Metal-working and mechanical engineering in the Swedish city of Eskiltuna already had a lengthy history when, in 1832, Johan Theofren Munktell (1805-87) established the Eskiltuna Mekaniska Verkstad Aktiebolag (Eskiltuna mechanical workshops company) which is the oldest of the companies that are now constitutents of the construction equipment division of Volvo. Johan Munktell visited England to study foundry practice and after his return moved his workshop to a new site, which is still occupied by Volvo. The Munktell company initially made coin presses and printing presses, but in 1853 began to building steam railway locomotives, the first of which was Frykstadloket, the second loco in Sweden. The company built 31 steam locomotives between 1853 and 1893. In 1900, when it produced its first road roller, it began to specialise in construction equipment, and in 1913 completed Sweden’s first tractor, continuing to make tractors until 1984.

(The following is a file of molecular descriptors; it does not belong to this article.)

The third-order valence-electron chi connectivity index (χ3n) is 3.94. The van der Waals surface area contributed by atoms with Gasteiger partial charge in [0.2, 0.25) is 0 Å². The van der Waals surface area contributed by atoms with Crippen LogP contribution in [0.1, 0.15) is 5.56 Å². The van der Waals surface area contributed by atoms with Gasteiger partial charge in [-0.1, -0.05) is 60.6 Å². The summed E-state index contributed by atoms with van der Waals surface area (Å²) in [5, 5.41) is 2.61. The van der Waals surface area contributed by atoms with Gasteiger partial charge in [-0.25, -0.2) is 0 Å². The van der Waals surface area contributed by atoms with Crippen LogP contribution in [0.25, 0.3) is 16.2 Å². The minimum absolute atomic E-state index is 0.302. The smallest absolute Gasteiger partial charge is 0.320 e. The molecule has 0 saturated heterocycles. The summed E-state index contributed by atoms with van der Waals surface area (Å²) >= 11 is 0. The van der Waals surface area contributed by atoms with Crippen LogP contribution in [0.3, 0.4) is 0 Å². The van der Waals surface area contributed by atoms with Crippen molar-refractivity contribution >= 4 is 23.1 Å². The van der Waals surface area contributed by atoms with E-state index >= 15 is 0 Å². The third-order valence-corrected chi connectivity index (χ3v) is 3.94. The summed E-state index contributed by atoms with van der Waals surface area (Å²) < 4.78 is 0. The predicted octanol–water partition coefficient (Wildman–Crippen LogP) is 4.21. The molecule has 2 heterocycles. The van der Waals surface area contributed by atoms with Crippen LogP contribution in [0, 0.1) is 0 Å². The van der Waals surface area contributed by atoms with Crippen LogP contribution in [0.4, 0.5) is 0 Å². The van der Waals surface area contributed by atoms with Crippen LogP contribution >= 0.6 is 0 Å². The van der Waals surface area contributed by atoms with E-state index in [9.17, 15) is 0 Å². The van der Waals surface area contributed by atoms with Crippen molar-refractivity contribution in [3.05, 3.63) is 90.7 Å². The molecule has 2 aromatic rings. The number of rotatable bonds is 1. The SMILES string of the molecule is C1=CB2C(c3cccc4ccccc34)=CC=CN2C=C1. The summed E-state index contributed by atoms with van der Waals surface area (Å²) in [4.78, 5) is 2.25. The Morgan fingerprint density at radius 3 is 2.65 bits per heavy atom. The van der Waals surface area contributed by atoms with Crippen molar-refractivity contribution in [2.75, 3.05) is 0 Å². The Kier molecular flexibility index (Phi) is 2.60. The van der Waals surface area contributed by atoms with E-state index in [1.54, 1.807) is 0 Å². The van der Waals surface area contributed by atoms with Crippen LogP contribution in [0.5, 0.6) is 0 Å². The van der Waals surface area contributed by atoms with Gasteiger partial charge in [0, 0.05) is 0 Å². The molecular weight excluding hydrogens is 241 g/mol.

Another constituent company was founded in Stockhilm in 1844 by Jean (Johan) Bolinder (1813-99) and his brother, Carl Gerhard Bolinder (1818-94). It was known initially as the Kungholmens Gjuteri & Maskin Verkstad and in the 1870s became J & C G Bolinder Mekaniska Verkstads AB. Like Johan Munktell, both the brothers gained experience working in England before their company started to grow. Bolinders made frames for saw milling and steam engines, and in 1893 assembled what is acknowledged to be the first Swedish internal combustion engine. Subsequent Bolinder engines were widely used on canal and river boats. Munktell and Bolinder merged as a company usually known as BM in 1932.
The Volvo company was founded in Göteborg in 1827 by Assar Gabrielsson (1891-1962) and Gustaf Larson (1887-1968). As it diversified from manufacturing cars into other aspects of engineering it took over BM in 1950, and has since been responsible for many innovations in constructional vehicles and machinery.
The exhibits in the museum at Eskiltuna are all in working order and can be demonstrated when necessary. They include historic nineteenth-century vehicles made by Munktell and other constituent companies of the Volvo group, as well as examples of current technology.